Investors Needn't Fear The March Of Time

Remember Limits to Growth, the 1970s jeremiad by Donella and Dennis Meadows? Their computer model predicted catastrophic shortages of oil, food, and other commodities if economic and population growth remained unchecked. Now, oil prices are lower than they were in 1974, adjusted for inflation, and commodities are plentiful and cheap worldwide.

Today, the popular polemic would be Malthus Visits Wall Street. Simply put, there are too many baby boomers, and when elderly, they will overtax the economy's resources. Real home prices will fall in coming decades with hordes of elderly home sellers and not enough young home buyers. When they retire and draw down their private pensions, the massive asset sale will depress stock and bond values, leaving boomers with less money in their golden years.

Yet investors shouldn't fear the march of time. The longer investment horizons are, the easier it is to ride out the swings of the business cycle.

NEW DEMAND. Over the past several years, home prices in some markets did plunge, and a lot of upscale houses went unsold. Yet overall, housing is still an appreciating asset, and real home prices are up. From 1850 to 1992, real estate's after-inflation return was 2.5% a year, a figure based on a study of 16,000 unencumbered land sales in Middlesex County, Mass., says Karl E. Case, economics professor at Wellesley College. Immigrants, who are flocking to the U.S., will be a source of new home-buying demand, adds Anthony Downs, real estate economist at the Brookings Institution. And on the supply side, homebuilders will cut back on projects if demand slackens.

The specter of a pension-asset implosion is implausible, too, largely because of the move toward market economies around the world. The spread of private property rights and openness to the world economy is encouraging vast amounts of capital to flow across borders. By the time boomers need to sell, markets will be far more international. Says Jeremy J. Siegel, financial economist at the Wharton School: "There will be a lot of foreigners to buy U.S. assets in the 21st century."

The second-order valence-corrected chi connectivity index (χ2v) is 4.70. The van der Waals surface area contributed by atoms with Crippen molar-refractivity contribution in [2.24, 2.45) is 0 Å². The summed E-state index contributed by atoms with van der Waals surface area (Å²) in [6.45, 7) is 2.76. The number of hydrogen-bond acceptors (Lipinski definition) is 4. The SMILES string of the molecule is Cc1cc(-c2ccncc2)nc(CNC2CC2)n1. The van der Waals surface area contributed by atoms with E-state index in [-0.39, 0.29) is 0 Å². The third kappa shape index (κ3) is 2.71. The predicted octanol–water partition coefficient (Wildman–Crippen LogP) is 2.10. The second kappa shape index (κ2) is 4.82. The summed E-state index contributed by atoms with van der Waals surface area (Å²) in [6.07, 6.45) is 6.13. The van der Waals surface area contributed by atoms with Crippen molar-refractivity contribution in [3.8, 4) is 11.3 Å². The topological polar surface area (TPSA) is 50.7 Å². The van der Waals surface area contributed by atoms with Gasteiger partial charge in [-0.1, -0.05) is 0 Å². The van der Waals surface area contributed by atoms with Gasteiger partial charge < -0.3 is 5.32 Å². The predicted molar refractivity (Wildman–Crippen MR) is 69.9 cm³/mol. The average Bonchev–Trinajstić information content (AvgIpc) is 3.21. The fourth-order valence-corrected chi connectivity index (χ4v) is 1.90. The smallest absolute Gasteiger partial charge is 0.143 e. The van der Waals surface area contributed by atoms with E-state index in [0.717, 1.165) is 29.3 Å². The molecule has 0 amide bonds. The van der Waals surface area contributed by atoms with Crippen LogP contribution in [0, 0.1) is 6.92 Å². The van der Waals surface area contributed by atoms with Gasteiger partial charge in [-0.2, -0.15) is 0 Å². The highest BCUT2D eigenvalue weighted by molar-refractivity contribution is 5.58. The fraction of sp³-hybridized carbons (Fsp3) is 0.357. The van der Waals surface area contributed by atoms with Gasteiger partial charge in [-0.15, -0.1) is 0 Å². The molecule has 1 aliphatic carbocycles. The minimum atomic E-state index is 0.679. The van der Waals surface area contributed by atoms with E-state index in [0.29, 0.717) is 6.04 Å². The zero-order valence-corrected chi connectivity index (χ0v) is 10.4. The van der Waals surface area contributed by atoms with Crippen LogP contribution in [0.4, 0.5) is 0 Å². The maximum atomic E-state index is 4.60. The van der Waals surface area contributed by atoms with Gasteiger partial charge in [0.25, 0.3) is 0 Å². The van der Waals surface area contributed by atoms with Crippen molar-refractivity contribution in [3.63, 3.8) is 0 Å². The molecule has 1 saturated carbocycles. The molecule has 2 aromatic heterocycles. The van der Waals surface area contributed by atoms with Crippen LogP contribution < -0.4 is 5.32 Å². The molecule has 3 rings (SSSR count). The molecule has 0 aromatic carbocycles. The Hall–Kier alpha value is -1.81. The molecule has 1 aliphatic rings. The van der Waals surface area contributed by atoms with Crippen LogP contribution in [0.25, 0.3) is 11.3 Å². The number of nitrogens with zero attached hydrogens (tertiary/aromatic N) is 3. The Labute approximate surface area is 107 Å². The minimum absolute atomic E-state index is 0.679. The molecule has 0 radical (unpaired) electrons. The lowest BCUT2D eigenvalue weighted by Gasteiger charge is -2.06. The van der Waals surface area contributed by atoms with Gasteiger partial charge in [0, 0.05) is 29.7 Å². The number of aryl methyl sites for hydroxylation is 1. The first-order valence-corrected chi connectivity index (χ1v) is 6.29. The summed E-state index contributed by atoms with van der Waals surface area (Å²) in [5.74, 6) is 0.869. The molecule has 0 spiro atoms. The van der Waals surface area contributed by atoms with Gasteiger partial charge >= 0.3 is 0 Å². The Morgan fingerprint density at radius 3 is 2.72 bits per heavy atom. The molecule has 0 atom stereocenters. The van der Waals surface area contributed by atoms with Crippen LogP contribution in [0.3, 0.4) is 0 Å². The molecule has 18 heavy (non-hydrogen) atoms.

The outlook for long-term investors appears appealing, especially for equity investors. Stocks are both a safer asset than bonds and a higher-return investment for periods longer than a decade. From 1802 to 1992, U.S. stocks had an average real return of 6.7% a year vs. 3.4% for bonds, according to Wharton's Siegel. Higher U.S. productivity and world-class technological innovation give the U.S. every chance of regaining global industrial leadership. And less-developed nations joining the free-market world give the global economy an unprecedented degree of diversity, which means a less risky world economy, says Peter L. Bernstein, a New York-based economic consultant.

Bonds should also retain value, and fierce domestic and global competition should keep inflation at bay. The bond-market vigilantes--and their public representatives, central bankers--will make sure rates surge at even a hint of inflation. And bonds do well when inflation is constrained. In the last third of the 19th century, with negligible inflation, bonds had a total real return of 6.57% a year (and stocks, 8.5%). By contrast, from 1966 to 1981, when consumer-price inflation averaged 7%, bonds had a total return of -4.2% (and stocks -0.4%).

STRIKING A BALANCE. The most critical decision to be made by anyone saving through a 401(k), individual retirement account, or other such plan is to participate. The next decision is the balance among stocks, bonds, real estate, and other assets. Many people are too conservative in their investment choices, unwilling to put their nest egg at risk to the swings of the stock market. Most economists agree that young people should allocate as much as 80% to stocks and no less than 50%. Older investors typically invest 50% or less in stocks. Yet with average life expectancy of about 17 years after age 65, stocks still have a place in an investment portfolio even after retirement.

What investors really have to fear is not the inevitable swings in the markets but that policymakers will change the rules of the game on them. Over the past decade, government policymakers have steadily limited the tax-advantaged preferences in employer-sponsored pensions and IRAs to trim back the federal budget deficit. Despite all the fearmongering on Wall Street, the underlying message is right: People need to save more to protect themselves from political meddling.

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